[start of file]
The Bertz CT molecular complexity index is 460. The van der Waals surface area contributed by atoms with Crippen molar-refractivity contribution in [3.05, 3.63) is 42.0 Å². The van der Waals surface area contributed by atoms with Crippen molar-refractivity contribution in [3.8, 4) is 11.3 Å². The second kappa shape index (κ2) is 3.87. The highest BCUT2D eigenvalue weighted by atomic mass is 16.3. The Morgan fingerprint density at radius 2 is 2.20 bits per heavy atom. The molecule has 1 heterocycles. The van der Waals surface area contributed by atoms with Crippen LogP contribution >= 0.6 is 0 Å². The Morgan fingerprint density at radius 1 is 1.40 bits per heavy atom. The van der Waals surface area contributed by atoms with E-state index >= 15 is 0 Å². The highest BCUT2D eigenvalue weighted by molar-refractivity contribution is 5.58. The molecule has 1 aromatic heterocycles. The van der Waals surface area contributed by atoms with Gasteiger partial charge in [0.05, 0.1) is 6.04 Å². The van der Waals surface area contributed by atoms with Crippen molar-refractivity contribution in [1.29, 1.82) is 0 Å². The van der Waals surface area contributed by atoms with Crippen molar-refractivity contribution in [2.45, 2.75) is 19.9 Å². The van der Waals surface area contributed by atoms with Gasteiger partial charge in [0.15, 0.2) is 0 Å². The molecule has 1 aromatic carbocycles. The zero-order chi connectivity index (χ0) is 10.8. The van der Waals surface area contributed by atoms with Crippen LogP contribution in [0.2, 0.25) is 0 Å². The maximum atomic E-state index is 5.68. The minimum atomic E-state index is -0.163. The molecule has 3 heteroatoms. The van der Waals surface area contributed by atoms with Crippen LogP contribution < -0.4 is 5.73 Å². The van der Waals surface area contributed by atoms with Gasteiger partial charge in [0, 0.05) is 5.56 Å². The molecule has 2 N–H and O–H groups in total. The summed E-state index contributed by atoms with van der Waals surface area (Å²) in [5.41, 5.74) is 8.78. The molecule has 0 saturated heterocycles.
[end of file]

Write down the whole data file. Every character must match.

The Bertz CT molecular complexity index is 460. The van der Waals surface area contributed by atoms with Crippen molar-refractivity contribution in [3.05, 3.63) is 42.0 Å². The van der Waals surface area contributed by atoms with Crippen molar-refractivity contribution in [3.8, 4) is 11.3 Å². The second kappa shape index (κ2) is 3.87. The highest BCUT2D eigenvalue weighted by atomic mass is 16.3. The Morgan fingerprint density at radius 2 is 2.20 bits per heavy atom. The molecule has 1 heterocycles. The van der Waals surface area contributed by atoms with Crippen LogP contribution >= 0.6 is 0 Å². The Morgan fingerprint density at radius 1 is 1.40 bits per heavy atom. The van der Waals surface area contributed by atoms with E-state index >= 15 is 0 Å². The highest BCUT2D eigenvalue weighted by molar-refractivity contribution is 5.58. The molecule has 1 aromatic heterocycles. The van der Waals surface area contributed by atoms with Gasteiger partial charge in [0.05, 0.1) is 6.04 Å². The van der Waals surface area contributed by atoms with Crippen molar-refractivity contribution in [1.29, 1.82) is 0 Å². The van der Waals surface area contributed by atoms with Crippen molar-refractivity contribution in [2.45, 2.75) is 19.9 Å². The van der Waals surface area contributed by atoms with Gasteiger partial charge in [0.15, 0.2) is 0 Å². The molecule has 1 aromatic carbocycles. The zero-order chi connectivity index (χ0) is 10.8. The van der Waals surface area contributed by atoms with Crippen LogP contribution in [0.2, 0.25) is 0 Å². The maximum atomic E-state index is 5.68. The minimum atomic E-state index is -0.163. The molecule has 3 heteroatoms. The van der Waals surface area contributed by atoms with Crippen LogP contribution < -0.4 is 5.73 Å². The van der Waals surface area contributed by atoms with Gasteiger partial charge in [0, 0.05) is 5.56 Å². The molecule has 2 N–H and O–H groups in total. The summed E-state index contributed by atoms with van der Waals surface area (Å²) in [5.41, 5.74) is 8.78. The molecule has 0 saturated heterocycles.